I just returned from the Texas Pecan Growers Conference. The pecan estimate from the meeting is found below:
Alabama : 2 million
Arizona: 38 million
Arkansas: 3 million
California: 5 million
Florida: 2 million
Georgia: 82 million
Kansas: 2 million
Louisiana: 8 million
Miss: 1 million
Missouri: 1 million
New Mex: 96 million
Oklahoma: 13 million
S. Carolina: 2 million
Texas: 41 million
Total U.S. crop: 297 million lbs.
Bear in mind that this is an estimate half way through the season, and it could very well be lower than this. At the moment, I don’t think it is impossible for Georgia to have the 82 million lb. crop load predicted at the Texas meeting, but I don’t think we’ll end up making that. From what I see in Georgia, young trees (30 years and under) have a good crop load, while most old, mature trees are very light. We have a lot of old trees out there. We will see this year just how much the young trees contribute to the crop because that is where the largest portion of the volume will come from. In addition, scab is wreaking havoc in Georgia at the moment on susceptible varieties (more on this later). We will almost certainly see a sizeable reduction in the crop as a result of scab losses. Another question mark is, can the West produce as large a crop as is predicted for them with the water issues they currently face? No matter where pecans are grown this year, 2021 has been a challenging year.
So, now for some rare good news for pecan growers:
It appears that the large carryover of nuts from the 2020 crop is diminishing rapidly. I was told shellers are shelling nuts and moving them out just as quickly as they can get them in. This is occurring at such a pace that there is concern shellers may run out of nuts before we get to harvest. With the low volume currently out there in the face of the large carryover of nuts we had in storage, the 2021 shipment of pecans and consumption of those nuts strongly indicate a sharp increase in demand for pecans. See the American Pecan Council website for the latest (May 31) official numbers on shipments and cold storage here.
Additionally, reports are that the South African crop was lighter this year and the Mexican crop is lighter. The Mexican state of Chihuahua, a large pecan producing state, is also said to be dealing with water availability issues over about one-third of the production area in that state.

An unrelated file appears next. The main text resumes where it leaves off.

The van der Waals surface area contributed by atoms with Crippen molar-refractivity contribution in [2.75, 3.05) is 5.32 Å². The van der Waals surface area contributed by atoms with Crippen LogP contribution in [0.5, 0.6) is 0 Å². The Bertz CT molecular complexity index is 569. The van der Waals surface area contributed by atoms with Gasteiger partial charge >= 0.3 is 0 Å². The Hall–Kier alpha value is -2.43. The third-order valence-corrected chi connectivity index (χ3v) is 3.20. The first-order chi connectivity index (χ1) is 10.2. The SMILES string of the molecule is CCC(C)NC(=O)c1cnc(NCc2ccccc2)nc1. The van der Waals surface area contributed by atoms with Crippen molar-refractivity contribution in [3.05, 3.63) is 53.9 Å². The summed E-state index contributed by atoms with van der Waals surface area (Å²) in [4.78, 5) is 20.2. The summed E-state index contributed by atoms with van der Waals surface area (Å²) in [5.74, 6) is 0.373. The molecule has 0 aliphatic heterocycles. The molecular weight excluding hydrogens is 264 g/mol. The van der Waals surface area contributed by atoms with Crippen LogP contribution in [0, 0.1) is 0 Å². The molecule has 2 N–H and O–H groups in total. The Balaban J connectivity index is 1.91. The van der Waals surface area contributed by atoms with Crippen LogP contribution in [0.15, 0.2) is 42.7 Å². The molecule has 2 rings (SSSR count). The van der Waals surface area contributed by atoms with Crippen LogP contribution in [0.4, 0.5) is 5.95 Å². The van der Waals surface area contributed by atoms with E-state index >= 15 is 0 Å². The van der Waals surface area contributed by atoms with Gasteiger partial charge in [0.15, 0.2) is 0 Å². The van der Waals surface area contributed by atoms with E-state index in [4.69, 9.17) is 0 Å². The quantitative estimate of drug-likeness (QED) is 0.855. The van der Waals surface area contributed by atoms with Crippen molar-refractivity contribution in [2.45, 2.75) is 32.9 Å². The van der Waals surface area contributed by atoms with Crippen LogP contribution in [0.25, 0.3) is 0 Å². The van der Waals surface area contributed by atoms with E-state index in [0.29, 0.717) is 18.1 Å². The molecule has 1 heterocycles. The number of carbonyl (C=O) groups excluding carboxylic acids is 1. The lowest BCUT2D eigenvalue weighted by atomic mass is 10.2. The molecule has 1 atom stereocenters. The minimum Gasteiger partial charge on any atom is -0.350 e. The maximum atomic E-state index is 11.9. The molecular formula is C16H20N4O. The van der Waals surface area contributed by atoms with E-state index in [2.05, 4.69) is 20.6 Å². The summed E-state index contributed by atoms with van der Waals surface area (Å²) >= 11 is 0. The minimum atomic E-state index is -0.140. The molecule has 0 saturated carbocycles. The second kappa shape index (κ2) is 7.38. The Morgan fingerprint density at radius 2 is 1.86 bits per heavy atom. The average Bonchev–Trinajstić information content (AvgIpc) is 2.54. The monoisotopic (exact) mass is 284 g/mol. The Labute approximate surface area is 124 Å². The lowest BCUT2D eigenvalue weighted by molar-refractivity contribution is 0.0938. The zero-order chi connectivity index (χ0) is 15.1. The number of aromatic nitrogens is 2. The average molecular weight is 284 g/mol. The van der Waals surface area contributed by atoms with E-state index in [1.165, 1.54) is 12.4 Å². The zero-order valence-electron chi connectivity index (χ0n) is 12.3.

There is no guarantee, but all of these factors point to the possibility of growers seeing much better prices for pecans this year than we saw in 2020.
As you all know, this has been an almost apocalyptic year for scab. Most areas in the state have seen almost daily rainfall for the last month or more. This comes at the worst possible time for pecan scab – the nut sizing period. The worst problems I have seen have been on Desirable and other susceptible varieties when growers did not tighten up spray intervals from 14 days to 10 days (or fewer) soon enough. In some cases, even if growers did tighten up, the rains have been so frequent that they washed off the fungicide before it had time to dry or be absorbed by the tree.
To give you an indication of how bad it is in some areas, the following photo (it’s a bit blurry, but you can make out the scab) was sent to me by a grower who had seven sprays on these Desirable by July 21. With this much scab on these pecans, it is not likely they can be saved at this point.
I went out this morning to check on the condition of the varieties in our low-input trial at the Ponder Farm Research Orchard near Tifton. Over the last 30 days, we’ve had 12 days with at least 1/10″ of rain, and only 10 days with no rain at all. Often it has rained in successive days. Below are photos of Desirable with seven sprays and Lakota with 0 sprays at the research orchard.
These images demonstrate the importance of scab-resistant varieties in the battle against the disease. The battle is far from over this year on susceptible varieties.
Continue rotation of Miravis Top and Elast/Tin through shell-hardening. For those orchards with some scab (but not so much that the crop is nearly lost) use a full rate of Elast when Elast/Tin comes up in the rotation. You should only need one more spray after this week to get Pawnee to shell-hardening. The crop still seems to be running a little late this year, so I do not expect to see Pawnee shell-hardening until maybe the first or second week of August. With this in mind, that last spray would be a good time to make a final shuckworm spray on Pawnee as well. For varieties normally with mid-October harvest date, you may not see shell-hardening until the end of August, which would mean you need to continue fungicide sprays until that time.
– Lenny Wells, University of Georgia Cooperative Extension